He would train you to project your voice. When auditioning many actors for my company, the Flying Bookworms, I am sorry to say I was not very impressed with most actors’ voice training. Few actors could project their voice as I and many others at the time had been taught. There are even some teachers who strangely think voice-projection is a dirty word. I have seen many student productions at many well-known schools over the years. I have seen them, yes, but battled to hear them! They are made to be so gentle on their voices. They think their voices are as fragile as thin glass Christmas decorations. The voice is strong and resilient! Of course, one should not strain but if you are trained well, you do not have to strain. Students who studied with William Bates had strong voices. We did not see our voices as a delicate and fragile. Anyone who saw Googie Withers will know that here was an actress who could be heard in every seat in the theatre. Bill had met Miss Withers many times and often used her as an example of the perfect voice. No body mikes for actors like Alfred Sandor and Googie Withers … just real technique! So, we left his classes knowing how to use our voices and knowing our phonetics! We also knew not to drop our voices at the end of sentences and to speak to the end of the line, TECHNIQUE! TECHNIQUE! I am glad I had this training and even though I went to other schools and teachers no one comes close to Bill Bates with his passion for discipline. Punctuality was drummed into us.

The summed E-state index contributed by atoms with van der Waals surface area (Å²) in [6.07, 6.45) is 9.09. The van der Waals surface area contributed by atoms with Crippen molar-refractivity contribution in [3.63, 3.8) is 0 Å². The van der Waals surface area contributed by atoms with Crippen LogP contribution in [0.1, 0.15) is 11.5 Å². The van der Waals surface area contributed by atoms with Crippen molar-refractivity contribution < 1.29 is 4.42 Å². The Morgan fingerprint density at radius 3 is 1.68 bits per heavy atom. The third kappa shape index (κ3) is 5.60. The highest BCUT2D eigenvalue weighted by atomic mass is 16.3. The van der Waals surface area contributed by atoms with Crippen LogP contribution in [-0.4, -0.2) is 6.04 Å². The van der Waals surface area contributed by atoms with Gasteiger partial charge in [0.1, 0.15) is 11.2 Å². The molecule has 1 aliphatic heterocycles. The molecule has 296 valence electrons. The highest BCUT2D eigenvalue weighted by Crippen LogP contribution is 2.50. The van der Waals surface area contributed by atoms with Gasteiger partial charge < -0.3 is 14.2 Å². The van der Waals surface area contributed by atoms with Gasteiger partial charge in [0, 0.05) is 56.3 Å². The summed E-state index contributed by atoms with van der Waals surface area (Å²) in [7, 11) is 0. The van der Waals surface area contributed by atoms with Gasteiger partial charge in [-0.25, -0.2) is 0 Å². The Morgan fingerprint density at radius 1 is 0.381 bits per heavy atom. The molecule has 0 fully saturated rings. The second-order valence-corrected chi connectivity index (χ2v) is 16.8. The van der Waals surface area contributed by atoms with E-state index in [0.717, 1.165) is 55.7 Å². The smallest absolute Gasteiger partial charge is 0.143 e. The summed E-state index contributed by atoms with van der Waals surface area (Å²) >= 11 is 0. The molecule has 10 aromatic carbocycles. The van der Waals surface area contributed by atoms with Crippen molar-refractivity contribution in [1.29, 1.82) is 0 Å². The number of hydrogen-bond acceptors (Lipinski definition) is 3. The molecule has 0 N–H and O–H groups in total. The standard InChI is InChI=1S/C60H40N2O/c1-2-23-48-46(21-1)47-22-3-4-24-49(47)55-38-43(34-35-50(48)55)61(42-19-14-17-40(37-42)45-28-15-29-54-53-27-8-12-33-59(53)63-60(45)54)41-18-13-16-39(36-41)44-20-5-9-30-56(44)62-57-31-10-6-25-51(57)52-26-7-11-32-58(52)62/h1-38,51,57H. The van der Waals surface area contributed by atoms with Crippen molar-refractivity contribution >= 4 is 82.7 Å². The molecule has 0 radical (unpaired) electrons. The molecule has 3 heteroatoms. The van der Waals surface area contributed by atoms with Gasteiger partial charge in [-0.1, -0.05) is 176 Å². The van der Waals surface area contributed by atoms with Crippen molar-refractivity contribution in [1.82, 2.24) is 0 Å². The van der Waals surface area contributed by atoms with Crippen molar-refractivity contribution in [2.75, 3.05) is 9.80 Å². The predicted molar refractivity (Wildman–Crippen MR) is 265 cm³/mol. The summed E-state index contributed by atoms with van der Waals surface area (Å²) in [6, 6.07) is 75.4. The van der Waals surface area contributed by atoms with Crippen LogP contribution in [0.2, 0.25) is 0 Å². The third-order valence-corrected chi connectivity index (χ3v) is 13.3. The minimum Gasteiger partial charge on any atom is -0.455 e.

The Acting Classes